• On the Tee: Congressional Woods estimated Tuesday that as many as 10 million youngsters have gone through various programs run by his foundation over the years, including attendance at a state-of-the-art learning center in the suburbs of Long Beach, Calif.

Golf represents about 5 percent of what many at-risk minority youngsters have been exposed to at that facility, with the emphasis almost exclusively focused on improving their educational and life skills, not their putting strokes.

Woods plans to build a similar learning center here in the nation's capital in the next few years, and at some point would like to have other centers scattered around the country.

His mother, Kultida, has helped open an orphanage in her native Thailand for impoverished and abused children and another school for mentally disabled youngsters using funds from her son's foundation.

Jim Brown feels that Tiger Woods' approach to social change is 'terrible, terrible.' (AP) This week, Woods, the son of an Army officer and Vietnam veteran, once again has chosen to honor America's military men and women at his event, offering them thousands of free tournament tickets, deep discounts on merchandise and refreshments and bringing in many wounded warriors injured in Iraq and Afghanistan to serve as honorary starters during Wednesday's pro-am event.

People who know Woods say he was more disappointed in Brown's latest remarks than he was angered by them, if only because he's heard these eruptions before.

Wouldn't it be nice, they wonder, if Brown at some point also mentioned so many of the good works Woods and his foundation have contributed? There have been times when Woods could have and probably should have taken public positions on important social matters.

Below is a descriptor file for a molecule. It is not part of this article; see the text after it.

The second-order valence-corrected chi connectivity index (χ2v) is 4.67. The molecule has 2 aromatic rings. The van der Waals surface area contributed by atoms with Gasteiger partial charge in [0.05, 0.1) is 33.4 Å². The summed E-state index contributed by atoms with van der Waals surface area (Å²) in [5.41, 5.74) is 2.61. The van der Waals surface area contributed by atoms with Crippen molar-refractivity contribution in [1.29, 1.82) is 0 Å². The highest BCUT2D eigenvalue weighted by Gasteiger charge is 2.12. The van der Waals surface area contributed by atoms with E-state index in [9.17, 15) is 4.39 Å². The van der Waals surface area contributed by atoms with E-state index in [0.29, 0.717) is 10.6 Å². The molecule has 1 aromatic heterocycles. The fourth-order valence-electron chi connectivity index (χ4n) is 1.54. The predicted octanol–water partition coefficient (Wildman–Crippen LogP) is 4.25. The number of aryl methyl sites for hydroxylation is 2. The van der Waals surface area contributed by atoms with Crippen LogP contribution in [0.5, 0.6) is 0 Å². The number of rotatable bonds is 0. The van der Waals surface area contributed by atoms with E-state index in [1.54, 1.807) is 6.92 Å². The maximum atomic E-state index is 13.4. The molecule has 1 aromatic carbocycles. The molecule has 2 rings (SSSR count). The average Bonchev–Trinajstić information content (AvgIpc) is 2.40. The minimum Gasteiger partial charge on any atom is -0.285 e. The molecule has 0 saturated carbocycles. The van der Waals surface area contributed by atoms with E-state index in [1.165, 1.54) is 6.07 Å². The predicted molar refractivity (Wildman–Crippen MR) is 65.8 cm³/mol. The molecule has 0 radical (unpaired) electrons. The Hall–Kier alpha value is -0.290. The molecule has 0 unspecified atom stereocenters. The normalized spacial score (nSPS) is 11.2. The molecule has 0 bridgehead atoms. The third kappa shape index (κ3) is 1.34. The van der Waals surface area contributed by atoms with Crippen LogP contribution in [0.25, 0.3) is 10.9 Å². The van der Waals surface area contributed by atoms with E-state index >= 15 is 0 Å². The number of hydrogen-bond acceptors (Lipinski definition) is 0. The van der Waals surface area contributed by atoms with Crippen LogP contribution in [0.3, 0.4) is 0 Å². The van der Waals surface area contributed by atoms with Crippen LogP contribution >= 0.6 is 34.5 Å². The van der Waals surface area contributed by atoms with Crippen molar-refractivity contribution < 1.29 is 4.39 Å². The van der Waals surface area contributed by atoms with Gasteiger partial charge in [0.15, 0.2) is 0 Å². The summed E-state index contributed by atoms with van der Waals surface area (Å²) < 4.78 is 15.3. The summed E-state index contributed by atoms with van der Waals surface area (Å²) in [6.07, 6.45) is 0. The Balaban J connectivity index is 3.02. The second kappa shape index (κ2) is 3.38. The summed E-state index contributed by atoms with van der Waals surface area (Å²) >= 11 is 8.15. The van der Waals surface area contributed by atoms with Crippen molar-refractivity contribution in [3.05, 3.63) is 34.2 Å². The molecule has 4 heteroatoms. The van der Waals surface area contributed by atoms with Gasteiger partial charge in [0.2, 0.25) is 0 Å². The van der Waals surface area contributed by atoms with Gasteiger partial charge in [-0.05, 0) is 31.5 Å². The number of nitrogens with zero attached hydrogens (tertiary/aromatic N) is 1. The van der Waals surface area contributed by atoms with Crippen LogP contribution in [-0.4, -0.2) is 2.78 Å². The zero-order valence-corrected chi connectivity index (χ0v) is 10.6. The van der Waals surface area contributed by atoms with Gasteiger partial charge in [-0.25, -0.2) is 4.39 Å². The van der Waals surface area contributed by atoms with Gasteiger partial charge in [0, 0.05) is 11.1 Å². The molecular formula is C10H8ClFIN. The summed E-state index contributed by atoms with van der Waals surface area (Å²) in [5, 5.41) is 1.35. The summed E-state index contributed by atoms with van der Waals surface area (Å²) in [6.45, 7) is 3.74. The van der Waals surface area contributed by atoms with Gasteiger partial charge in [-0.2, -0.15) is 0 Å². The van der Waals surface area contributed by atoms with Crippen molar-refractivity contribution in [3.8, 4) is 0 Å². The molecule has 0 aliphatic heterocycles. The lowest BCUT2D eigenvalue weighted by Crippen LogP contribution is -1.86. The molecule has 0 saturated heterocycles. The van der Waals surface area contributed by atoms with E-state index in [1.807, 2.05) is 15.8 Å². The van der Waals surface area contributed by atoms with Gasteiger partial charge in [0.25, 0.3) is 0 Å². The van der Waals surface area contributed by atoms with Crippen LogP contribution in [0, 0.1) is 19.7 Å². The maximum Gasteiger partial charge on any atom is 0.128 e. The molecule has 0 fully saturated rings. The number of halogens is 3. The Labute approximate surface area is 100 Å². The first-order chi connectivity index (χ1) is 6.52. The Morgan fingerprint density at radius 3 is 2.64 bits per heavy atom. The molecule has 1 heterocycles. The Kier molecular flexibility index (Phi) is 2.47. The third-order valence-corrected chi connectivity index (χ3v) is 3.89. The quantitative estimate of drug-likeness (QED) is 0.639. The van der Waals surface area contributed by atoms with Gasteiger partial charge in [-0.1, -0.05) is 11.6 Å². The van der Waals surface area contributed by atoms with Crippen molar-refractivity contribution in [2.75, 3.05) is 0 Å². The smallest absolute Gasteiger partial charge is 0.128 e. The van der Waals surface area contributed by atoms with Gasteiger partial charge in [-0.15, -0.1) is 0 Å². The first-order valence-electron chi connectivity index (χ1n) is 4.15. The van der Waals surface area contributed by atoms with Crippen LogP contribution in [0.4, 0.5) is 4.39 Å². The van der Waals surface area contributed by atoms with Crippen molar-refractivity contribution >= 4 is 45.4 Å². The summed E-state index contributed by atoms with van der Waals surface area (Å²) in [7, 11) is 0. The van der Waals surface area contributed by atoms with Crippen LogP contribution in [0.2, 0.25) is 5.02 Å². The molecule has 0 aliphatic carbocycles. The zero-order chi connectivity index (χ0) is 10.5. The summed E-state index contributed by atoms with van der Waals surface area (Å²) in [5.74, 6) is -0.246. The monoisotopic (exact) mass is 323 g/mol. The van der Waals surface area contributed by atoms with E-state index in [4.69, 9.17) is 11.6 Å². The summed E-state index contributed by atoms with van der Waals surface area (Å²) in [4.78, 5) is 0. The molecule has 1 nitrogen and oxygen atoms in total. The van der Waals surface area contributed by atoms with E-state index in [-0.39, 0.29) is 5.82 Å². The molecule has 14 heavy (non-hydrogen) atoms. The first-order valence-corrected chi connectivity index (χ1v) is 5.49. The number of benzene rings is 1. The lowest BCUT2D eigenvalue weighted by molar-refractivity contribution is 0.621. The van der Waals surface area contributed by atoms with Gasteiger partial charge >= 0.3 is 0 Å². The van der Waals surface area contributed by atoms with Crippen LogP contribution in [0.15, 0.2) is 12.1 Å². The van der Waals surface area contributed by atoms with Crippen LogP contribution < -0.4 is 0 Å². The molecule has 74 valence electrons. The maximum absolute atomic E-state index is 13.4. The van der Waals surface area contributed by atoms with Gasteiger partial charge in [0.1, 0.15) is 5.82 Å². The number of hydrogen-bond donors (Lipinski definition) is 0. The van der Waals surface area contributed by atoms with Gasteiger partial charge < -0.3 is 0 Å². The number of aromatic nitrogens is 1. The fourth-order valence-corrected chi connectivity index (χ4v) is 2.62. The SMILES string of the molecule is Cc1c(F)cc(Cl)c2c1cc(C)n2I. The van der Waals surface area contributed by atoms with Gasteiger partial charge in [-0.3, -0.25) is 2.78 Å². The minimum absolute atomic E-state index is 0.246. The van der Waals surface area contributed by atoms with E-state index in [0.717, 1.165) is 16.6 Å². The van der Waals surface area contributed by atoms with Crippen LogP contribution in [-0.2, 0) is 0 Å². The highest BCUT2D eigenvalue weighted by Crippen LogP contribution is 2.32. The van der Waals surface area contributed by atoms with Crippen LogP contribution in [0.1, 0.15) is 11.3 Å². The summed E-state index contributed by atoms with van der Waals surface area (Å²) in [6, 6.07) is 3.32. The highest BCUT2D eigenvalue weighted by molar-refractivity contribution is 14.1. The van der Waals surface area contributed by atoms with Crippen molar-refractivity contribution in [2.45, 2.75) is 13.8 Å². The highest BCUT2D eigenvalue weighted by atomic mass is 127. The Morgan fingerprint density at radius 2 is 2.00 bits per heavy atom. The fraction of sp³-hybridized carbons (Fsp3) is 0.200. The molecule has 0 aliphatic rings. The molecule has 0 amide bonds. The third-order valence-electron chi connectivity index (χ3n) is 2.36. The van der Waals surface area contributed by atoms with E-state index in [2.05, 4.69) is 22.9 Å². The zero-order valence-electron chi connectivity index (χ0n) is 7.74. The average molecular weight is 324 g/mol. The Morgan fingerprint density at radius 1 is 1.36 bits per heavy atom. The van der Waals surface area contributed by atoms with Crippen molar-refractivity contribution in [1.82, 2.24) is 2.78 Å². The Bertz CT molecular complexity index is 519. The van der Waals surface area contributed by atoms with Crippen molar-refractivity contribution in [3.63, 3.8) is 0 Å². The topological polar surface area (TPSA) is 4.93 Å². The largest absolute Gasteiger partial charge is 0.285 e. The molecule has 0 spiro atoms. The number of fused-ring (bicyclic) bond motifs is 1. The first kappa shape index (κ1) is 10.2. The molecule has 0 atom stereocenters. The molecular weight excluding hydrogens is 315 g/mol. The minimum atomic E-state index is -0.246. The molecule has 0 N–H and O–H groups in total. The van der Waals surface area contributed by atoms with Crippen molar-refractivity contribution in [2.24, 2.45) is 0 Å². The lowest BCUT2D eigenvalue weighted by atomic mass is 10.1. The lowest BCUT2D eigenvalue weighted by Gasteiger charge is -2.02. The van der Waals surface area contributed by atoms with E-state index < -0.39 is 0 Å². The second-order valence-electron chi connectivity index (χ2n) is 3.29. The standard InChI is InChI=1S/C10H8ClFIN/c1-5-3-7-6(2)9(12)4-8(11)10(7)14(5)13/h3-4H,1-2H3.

Martha Burk remains convinced to this day if Woods and other prominent PGA Tour players had taken a strong stand on Augusta National changing its rules to allow female members, the club would have caved in a Georgia minute.

But Woods has made a career out of avoiding most politically charged issues, which is certainly his absolute right.

And while he did take part in President Barack Obama's historic inauguration, speaking from the steps of the Lincoln Memorial last January, this week he also invited House Minority Leader John Boehner (R-Ohio) to play with him in the tournament's Wednesday pro-am.

As for Jim Brown's latest irresponsible remarks, Woods easily could have taken the low road in responding to arguably the greatest running back in NFL history.

He could have very publicly mentioned Brown's well-documented anger management problems, and a police blotter full of arrests on charges ranging from rape, sexual battery and assault, charges later dropped when the victims declined to pursue the matters in court.

But he properly declined to go down that potholed street.

Give Brown lots of credit for what he's done in recent years in working with Los Angeles gang members, in trying to empower economic development in inner cities around the country, in speaking out against racial injustice.

But aiming his considerable ire at Tiger Woods continues to be totally misdirected, and really ought to stop.

Leonard Shapiro can be reached at [email protected]